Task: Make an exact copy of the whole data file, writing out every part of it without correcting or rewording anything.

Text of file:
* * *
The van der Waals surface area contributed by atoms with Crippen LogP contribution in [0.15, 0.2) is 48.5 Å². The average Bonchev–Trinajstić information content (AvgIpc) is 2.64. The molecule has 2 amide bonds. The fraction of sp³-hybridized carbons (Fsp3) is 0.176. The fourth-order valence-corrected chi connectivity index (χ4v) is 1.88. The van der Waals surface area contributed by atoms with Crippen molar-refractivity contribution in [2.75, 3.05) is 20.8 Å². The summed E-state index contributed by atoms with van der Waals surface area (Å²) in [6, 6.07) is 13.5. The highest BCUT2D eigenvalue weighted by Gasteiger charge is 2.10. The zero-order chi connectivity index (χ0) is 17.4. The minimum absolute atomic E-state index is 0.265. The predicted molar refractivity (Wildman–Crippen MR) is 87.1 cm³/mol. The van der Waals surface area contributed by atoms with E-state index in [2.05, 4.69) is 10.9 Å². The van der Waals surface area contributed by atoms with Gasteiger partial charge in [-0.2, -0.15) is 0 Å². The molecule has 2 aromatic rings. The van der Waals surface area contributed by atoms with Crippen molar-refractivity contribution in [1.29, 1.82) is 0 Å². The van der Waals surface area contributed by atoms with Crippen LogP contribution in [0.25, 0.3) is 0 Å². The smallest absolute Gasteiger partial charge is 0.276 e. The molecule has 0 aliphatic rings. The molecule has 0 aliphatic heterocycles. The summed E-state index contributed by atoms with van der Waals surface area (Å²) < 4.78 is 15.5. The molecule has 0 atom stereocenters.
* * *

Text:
The van der Waals surface area contributed by atoms with Crippen LogP contribution in [0.15, 0.2) is 48.5 Å². The average Bonchev–Trinajstić information content (AvgIpc) is 2.64. The molecule has 2 amide bonds. The fraction of sp³-hybridized carbons (Fsp3) is 0.176. The fourth-order valence-corrected chi connectivity index (χ4v) is 1.88. The van der Waals surface area contributed by atoms with Crippen molar-refractivity contribution in [2.75, 3.05) is 20.8 Å². The summed E-state index contributed by atoms with van der Waals surface area (Å²) in [6, 6.07) is 13.5. The highest BCUT2D eigenvalue weighted by Gasteiger charge is 2.10. The zero-order chi connectivity index (χ0) is 17.4. The minimum absolute atomic E-state index is 0.265. The predicted molar refractivity (Wildman–Crippen MR) is 87.1 cm³/mol. The van der Waals surface area contributed by atoms with E-state index in [2.05, 4.69) is 10.9 Å². The van der Waals surface area contributed by atoms with Gasteiger partial charge in [-0.2, -0.15) is 0 Å². The molecule has 2 aromatic rings. The van der Waals surface area contributed by atoms with Crippen molar-refractivity contribution in [1.29, 1.82) is 0 Å². The van der Waals surface area contributed by atoms with Crippen LogP contribution in [0.25, 0.3) is 0 Å². The smallest absolute Gasteiger partial charge is 0.276 e. The molecule has 0 aliphatic rings. The molecule has 0 aliphatic heterocycles. The summed E-state index contributed by atoms with van der Waals surface area (Å²) < 4.78 is 15.5. The molecule has 0 atom stereocenters.